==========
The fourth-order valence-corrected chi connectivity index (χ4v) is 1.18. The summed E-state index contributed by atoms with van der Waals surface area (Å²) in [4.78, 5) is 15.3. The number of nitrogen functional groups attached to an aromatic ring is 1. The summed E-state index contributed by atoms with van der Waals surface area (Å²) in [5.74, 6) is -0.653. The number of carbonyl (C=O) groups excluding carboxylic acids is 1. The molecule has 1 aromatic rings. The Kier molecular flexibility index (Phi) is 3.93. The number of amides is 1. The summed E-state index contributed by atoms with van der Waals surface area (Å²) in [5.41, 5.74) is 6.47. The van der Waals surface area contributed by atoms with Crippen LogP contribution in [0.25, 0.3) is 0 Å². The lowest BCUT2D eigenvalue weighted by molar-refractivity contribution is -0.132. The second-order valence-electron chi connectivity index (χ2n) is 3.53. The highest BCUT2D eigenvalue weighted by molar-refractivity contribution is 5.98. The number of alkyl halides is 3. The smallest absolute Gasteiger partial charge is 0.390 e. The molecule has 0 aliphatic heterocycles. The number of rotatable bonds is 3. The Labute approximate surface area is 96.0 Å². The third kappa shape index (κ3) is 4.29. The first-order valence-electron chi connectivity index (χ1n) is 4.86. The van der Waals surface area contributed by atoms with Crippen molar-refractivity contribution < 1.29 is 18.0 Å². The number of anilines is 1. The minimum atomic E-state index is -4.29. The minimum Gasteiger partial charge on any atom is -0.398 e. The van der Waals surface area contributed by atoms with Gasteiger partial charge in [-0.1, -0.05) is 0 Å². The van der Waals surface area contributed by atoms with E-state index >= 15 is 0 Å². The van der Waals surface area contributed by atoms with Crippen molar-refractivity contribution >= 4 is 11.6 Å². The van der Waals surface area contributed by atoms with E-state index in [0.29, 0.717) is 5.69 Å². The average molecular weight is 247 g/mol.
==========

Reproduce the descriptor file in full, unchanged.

The fourth-order valence-corrected chi connectivity index (χ4v) is 1.18. The summed E-state index contributed by atoms with van der Waals surface area (Å²) in [4.78, 5) is 15.3. The number of nitrogen functional groups attached to an aromatic ring is 1. The summed E-state index contributed by atoms with van der Waals surface area (Å²) in [5.74, 6) is -0.653. The number of carbonyl (C=O) groups excluding carboxylic acids is 1. The molecule has 1 aromatic rings. The Kier molecular flexibility index (Phi) is 3.93. The number of amides is 1. The summed E-state index contributed by atoms with van der Waals surface area (Å²) in [5.41, 5.74) is 6.47. The van der Waals surface area contributed by atoms with Crippen LogP contribution in [0.25, 0.3) is 0 Å². The lowest BCUT2D eigenvalue weighted by molar-refractivity contribution is -0.132. The second-order valence-electron chi connectivity index (χ2n) is 3.53. The highest BCUT2D eigenvalue weighted by molar-refractivity contribution is 5.98. The number of alkyl halides is 3. The smallest absolute Gasteiger partial charge is 0.390 e. The molecule has 0 aliphatic heterocycles. The number of rotatable bonds is 3. The Labute approximate surface area is 96.0 Å². The third kappa shape index (κ3) is 4.29. The first-order valence-electron chi connectivity index (χ1n) is 4.86. The van der Waals surface area contributed by atoms with Crippen molar-refractivity contribution < 1.29 is 18.0 Å². The number of anilines is 1. The minimum atomic E-state index is -4.29. The minimum Gasteiger partial charge on any atom is -0.398 e. The van der Waals surface area contributed by atoms with Gasteiger partial charge in [-0.1, -0.05) is 0 Å². The van der Waals surface area contributed by atoms with E-state index >= 15 is 0 Å². The van der Waals surface area contributed by atoms with Crippen molar-refractivity contribution >= 4 is 11.6 Å². The van der Waals surface area contributed by atoms with E-state index in [0.29, 0.717) is 5.69 Å². The average molecular weight is 247 g/mol.